Along with watching cat videos and obsessively reading blogs, one of the many ways the American workforce procrastinates throughout the day is by playing Scrabble on Facebook. If you check in on your active games a few times every day, you might consider yourself a devoted player. But nobody is more devoted than Steven Turnbull, a friendly, soft-spoken Saskatchewanian who has won more games of Scrabble than anyone else in North America (Facebook users in North America play a different version of Scrabble than users in the rest of the world, because Hasbro and Mattel split the global rights to the game). He has won 11,524 games of Scrabble over the course of about three years, and is currently involved in 92 active games.
“When you first contacted me I sat down and I thought, Geez, I do play a lot of scrabble,” he tells us, as if the possibility hadn’t occurred to him previously. It’s not that he’s the absolute best player — by his own admission, plenty of people have a better ranking than he does — but he’s good enough, and plays frequently enough, to place him atop of the “most wins” list.
Turnbull serves as both the principal of a K through 12 school in the tiny village of Paradise Hill and the mayor of his small town of Lashburn, but both his co-workers and his constituents will appreciate that he doesn’t actually play Scrabble during work. He says he finds the time in the mornings, at lunch, in the evenings, and on weekends. When he has a spare moment at home, he’ll check in on his games, and since he doesn’t “sit there and contemplate every move,” his games go quickly. He insists he actually does do other things besides play Scrabble, despite our suspicions.
“It’s not that I sit in front of the computer all day and play Scrabble,” he tells us. “I still teach and run my school and attend all the meetings I need to attend and look after my kids and go to events,” he says. “I haven’t noticed it taking over my world.”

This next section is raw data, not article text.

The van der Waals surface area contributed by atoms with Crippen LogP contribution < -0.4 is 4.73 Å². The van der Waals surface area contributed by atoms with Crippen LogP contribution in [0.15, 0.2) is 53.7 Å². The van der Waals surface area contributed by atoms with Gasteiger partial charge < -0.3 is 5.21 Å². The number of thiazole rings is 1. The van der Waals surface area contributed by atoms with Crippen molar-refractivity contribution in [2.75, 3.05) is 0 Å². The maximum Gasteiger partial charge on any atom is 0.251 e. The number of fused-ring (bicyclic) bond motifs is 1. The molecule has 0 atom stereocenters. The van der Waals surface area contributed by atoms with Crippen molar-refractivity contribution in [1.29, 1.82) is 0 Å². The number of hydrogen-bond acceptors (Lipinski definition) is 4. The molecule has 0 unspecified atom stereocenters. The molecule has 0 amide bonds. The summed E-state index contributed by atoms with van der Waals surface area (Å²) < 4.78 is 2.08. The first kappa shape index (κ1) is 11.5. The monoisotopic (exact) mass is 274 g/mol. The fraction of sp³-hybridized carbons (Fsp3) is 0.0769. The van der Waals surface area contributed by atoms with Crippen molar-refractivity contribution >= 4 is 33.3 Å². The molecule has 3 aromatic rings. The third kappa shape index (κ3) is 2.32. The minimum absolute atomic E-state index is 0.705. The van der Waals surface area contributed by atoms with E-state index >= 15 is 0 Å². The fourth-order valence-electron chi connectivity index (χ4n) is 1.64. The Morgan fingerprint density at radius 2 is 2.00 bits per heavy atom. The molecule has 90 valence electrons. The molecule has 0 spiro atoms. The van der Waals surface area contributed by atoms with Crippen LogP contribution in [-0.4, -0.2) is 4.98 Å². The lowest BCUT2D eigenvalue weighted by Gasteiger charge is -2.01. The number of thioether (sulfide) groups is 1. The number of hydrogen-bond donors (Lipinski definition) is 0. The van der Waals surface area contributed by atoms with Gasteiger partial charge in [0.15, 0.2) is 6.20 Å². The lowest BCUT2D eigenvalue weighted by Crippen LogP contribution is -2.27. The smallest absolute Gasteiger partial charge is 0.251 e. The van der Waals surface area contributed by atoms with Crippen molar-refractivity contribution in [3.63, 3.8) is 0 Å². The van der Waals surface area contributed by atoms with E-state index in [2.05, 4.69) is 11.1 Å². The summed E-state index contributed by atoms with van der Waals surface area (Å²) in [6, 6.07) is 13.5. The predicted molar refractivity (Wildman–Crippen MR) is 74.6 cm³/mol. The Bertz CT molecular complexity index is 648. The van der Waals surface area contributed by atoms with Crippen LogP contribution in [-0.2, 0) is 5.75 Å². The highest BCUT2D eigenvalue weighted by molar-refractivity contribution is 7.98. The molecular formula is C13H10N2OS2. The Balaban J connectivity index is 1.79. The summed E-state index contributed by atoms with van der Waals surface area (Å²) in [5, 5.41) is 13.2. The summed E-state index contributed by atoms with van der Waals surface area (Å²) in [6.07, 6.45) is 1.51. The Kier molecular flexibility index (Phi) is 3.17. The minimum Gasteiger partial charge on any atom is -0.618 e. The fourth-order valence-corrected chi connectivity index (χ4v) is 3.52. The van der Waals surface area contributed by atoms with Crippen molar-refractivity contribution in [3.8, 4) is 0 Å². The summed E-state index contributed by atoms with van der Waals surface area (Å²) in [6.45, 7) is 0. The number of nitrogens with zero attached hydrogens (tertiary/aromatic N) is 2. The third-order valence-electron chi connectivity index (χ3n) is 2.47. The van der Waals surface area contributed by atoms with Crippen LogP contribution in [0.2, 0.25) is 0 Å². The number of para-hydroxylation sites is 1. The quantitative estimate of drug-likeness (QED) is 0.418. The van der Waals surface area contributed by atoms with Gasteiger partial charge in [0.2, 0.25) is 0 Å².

We asked him if he’s a minor celebrity of sorts, if other people know about his Scrabble prowess. “Some do,” he says. “I guess I don’t go around telling people. I guess that’s just me. There are a few people that know. My family certainly knows, close friends, stuff like that.”
He may not broadcast his status as the reigning Scrabble wins leader, but he does seem to relish it. At first he says it would be “fine” if Jonathan Cruz — at 11,104 wins, his second-closest competitor — passes him in the standings. But after reflection, he decides, “I guess I do want to stay on top, because if I’m on holidays or if my Internet goes down, I am worried about, ‘Is someone going to beat me?’” He says that if he’s staying over someone else’s house for the night, he’ll try to sneak off and attend to his games.
By the end of our conversation, Turnball seems conflicted about Scrabble’s hold on him. “It really isn’t that much, over three years,” he says of winning an average of about eleven games a day. “It looks like a big total.” Then he reconsiders. “I guess, you know, when it comes down to it, maybe I am a little bit, um … obsessed.”